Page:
There is an ongoing debate about whether the media reflects our behavior or shapes it. This issue is raised periodically relative to news media as well. Do news outlets simply report the news or do they change our thinking, and our behavior, by focusing on one side of a story?
People on both sides of the aisle will tell you that the media influences our political decisions. Some believe the media helped the Bush administration promote the war in Iraq. Others believe President Barack Obama was treated with kid gloves during the presidential campaign.
It is a legitimate question and one that news organizations should consider as they cover economic news in coming months…is the news media reporting the news or creating it? I’m writing this article for one reason…most, if not all of my clients have expressed great disdain over the news media’s coverage of our economic challenges. Many business leaders have stated that they have turned off the news, and have suggested to their teams that they do the same because of what they perceive as unbalanced reporting focused primarily on the negative stories (which there are plenty of) without focusing on the success stories as well.
Media outlets rely on advertising to fund their enterprises. And there’s nothing like a crisis to increase news consumption – and advertising revenue. However, the media has a responsibility to present the good as well as the bad and the ugly. This is especially important during these stressful economic times. Some business publications, including BizTimes Milwaukee, are covering success stories as well as stories of layoffs and business closings. I commend them for that and hope that more media outlets will do the same.
It is easy for people to succumb to fear, and lately it’s become a steady drumbeat in the news. Here’s an example. I was getting my hair cut the other day when the topic turned to the economy and how the salon was doing (this hairdresser happens to be the salon’s business manager as well). She told me that she was really angry with the media during the holiday season. News stories focused on the perilous state of the retail industry and cautioned buyers against purchasing gift cards. She told me that in a normal year, gift card sales represent a large percentage of December receipts. However, in 2008, gift card sales fell off significantly.
It’s possible that gift card sales would have been down last year regardless of what was said in the news. However, it’s also possible that warnings of potential bankruptcies influenced people not to buy them hurting otherwise successful and surviving companies.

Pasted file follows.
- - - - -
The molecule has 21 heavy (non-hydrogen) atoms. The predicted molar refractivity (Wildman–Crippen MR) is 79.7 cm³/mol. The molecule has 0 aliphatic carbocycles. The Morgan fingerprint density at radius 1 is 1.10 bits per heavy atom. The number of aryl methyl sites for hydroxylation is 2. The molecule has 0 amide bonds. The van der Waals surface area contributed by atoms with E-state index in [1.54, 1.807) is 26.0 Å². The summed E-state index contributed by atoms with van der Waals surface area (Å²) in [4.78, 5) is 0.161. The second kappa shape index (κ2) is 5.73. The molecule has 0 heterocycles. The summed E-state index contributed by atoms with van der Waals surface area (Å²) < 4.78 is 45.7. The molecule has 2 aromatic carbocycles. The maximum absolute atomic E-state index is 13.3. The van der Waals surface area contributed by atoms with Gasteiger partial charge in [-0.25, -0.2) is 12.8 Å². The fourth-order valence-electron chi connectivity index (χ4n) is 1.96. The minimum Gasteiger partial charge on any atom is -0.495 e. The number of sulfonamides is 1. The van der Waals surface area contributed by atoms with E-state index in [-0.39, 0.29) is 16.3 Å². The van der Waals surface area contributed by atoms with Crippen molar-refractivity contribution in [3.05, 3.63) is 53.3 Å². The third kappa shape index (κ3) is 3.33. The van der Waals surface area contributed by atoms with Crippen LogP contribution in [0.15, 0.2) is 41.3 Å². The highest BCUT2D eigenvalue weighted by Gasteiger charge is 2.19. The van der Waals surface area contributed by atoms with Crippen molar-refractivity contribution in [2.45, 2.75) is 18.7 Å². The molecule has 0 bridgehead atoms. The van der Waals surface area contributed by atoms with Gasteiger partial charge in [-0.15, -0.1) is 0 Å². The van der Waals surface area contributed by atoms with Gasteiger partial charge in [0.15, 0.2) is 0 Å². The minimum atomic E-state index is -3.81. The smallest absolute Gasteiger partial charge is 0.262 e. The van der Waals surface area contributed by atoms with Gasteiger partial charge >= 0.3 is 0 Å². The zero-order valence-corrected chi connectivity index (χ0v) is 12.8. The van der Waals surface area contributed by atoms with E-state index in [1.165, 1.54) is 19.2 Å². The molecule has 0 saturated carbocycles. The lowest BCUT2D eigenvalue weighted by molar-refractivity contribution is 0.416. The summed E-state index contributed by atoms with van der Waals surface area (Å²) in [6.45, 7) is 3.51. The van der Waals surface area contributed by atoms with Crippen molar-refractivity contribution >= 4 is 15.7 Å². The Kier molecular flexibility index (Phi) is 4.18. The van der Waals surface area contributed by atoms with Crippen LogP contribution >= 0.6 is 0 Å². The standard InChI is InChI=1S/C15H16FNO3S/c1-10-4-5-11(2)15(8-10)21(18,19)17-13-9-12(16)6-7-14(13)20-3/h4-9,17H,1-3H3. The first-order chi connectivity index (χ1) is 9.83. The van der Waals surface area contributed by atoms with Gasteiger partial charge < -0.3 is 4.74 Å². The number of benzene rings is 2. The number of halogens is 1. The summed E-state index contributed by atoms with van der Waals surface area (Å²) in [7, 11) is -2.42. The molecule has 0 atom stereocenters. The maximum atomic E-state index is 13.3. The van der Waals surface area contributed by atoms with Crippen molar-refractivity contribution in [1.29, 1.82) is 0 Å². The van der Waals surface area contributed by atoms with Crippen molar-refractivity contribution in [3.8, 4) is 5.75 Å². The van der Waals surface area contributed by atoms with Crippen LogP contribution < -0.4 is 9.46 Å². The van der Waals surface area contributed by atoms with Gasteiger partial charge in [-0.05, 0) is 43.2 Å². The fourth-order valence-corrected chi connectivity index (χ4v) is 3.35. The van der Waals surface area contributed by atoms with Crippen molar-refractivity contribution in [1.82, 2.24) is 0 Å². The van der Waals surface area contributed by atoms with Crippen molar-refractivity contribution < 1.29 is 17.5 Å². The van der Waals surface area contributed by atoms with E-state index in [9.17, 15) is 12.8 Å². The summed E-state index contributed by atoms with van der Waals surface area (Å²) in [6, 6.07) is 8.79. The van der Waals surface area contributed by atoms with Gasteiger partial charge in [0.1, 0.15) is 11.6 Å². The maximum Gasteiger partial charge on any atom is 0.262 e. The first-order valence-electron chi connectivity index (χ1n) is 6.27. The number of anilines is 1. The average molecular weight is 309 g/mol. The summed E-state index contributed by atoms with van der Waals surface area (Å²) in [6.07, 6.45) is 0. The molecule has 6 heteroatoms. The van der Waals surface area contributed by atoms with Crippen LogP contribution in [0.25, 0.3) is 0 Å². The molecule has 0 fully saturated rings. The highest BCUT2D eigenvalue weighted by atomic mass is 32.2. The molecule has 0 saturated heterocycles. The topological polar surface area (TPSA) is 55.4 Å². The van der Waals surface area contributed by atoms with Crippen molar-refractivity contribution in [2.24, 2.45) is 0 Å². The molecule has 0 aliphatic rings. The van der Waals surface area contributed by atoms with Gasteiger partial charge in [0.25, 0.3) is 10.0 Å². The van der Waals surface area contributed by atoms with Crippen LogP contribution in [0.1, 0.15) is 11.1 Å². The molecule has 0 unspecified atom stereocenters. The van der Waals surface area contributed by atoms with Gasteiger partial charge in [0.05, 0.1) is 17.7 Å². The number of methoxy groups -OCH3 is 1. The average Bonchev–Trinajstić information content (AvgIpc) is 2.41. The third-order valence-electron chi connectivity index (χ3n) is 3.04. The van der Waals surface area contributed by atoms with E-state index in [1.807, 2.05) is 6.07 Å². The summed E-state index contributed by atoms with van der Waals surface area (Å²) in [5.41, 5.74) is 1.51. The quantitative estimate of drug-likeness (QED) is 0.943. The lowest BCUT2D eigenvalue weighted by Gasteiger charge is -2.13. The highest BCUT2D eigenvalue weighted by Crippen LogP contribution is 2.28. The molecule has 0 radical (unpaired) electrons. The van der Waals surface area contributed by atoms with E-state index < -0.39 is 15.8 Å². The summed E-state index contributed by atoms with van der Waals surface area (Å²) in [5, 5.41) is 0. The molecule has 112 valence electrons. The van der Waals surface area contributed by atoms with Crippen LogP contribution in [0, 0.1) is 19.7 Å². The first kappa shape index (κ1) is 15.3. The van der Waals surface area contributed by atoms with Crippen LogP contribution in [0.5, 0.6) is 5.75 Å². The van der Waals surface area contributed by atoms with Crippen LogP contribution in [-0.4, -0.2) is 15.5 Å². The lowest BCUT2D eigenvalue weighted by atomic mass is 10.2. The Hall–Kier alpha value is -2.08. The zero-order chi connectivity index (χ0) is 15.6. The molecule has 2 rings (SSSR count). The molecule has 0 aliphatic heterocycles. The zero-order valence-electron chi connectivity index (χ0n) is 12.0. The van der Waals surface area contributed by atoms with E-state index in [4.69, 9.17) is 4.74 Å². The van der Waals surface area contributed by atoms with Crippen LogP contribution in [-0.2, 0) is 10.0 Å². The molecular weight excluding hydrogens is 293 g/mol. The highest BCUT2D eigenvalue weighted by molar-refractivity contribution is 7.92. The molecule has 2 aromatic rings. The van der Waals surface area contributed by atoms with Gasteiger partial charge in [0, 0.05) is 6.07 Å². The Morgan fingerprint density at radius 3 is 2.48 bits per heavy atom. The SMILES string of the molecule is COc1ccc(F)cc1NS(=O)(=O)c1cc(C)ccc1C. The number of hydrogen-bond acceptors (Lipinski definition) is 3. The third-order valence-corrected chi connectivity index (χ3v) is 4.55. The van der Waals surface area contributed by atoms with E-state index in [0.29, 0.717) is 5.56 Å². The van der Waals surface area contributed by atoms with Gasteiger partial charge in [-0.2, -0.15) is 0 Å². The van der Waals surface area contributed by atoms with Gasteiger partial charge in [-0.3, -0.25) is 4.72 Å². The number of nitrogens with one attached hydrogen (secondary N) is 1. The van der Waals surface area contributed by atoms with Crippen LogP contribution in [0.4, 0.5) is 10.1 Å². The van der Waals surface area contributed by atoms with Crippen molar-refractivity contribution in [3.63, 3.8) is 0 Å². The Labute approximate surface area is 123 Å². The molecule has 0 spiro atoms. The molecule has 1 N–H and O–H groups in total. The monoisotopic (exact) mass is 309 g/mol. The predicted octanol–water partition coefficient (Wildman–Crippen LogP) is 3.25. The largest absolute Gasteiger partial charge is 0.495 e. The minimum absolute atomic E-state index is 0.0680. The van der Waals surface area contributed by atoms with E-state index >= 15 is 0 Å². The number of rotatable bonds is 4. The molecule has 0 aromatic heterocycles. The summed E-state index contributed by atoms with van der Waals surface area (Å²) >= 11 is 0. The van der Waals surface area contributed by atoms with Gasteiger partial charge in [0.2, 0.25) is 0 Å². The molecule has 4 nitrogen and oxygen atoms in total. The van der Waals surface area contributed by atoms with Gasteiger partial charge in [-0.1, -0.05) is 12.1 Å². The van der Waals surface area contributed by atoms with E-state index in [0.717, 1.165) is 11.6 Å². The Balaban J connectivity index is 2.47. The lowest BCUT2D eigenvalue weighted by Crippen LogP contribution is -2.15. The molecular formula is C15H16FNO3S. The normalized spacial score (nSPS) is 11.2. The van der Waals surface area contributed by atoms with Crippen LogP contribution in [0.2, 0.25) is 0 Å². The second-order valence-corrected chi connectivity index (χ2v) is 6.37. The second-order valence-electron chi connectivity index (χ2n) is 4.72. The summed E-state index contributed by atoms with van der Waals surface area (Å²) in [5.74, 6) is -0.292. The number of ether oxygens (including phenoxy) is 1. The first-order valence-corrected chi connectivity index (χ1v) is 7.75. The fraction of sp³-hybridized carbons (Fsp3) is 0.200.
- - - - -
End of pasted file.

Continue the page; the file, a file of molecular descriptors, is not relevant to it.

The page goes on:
Many business leaders share this frustration with the media. They feel it’s not helpful – or accurate – to focus so heavily on the negative. I agree. I work with many companies that are doing well even during these tougher economic times. These companies continue to focus on the fundamentals: offering a quality product or service, effectively managing staff and the bottom-line and providing excellent customer service. The ability of these companies to soldier on is a legitimate news story and one that more people would like to hear about.
Perhaps some of the success stories this year will be about breaking even rather than breaking ground, and however small these stories may seem, they can make a big difference to the country’s mood. Consumer confidence is affected by many things, not the least of which is perception. The media can either boost or hurt that confidence by the stories it chooses to tell.
Here’s my suggestion to business leaders: Provide a counter-balance to all the negative stories you hear in the press. Be sure to take the time to look for success stories inside and outside of your industries.
Make sure you share these stories with your employees. Provide them with hope and a vision of the future once we get past this challenging time. I’m not suggesting we ignore the negative news. Just make sure your team has a balanced diet of the news. Make sure your employee team understands that even though the world economy is going through a very difficult period, some companies are succeeding.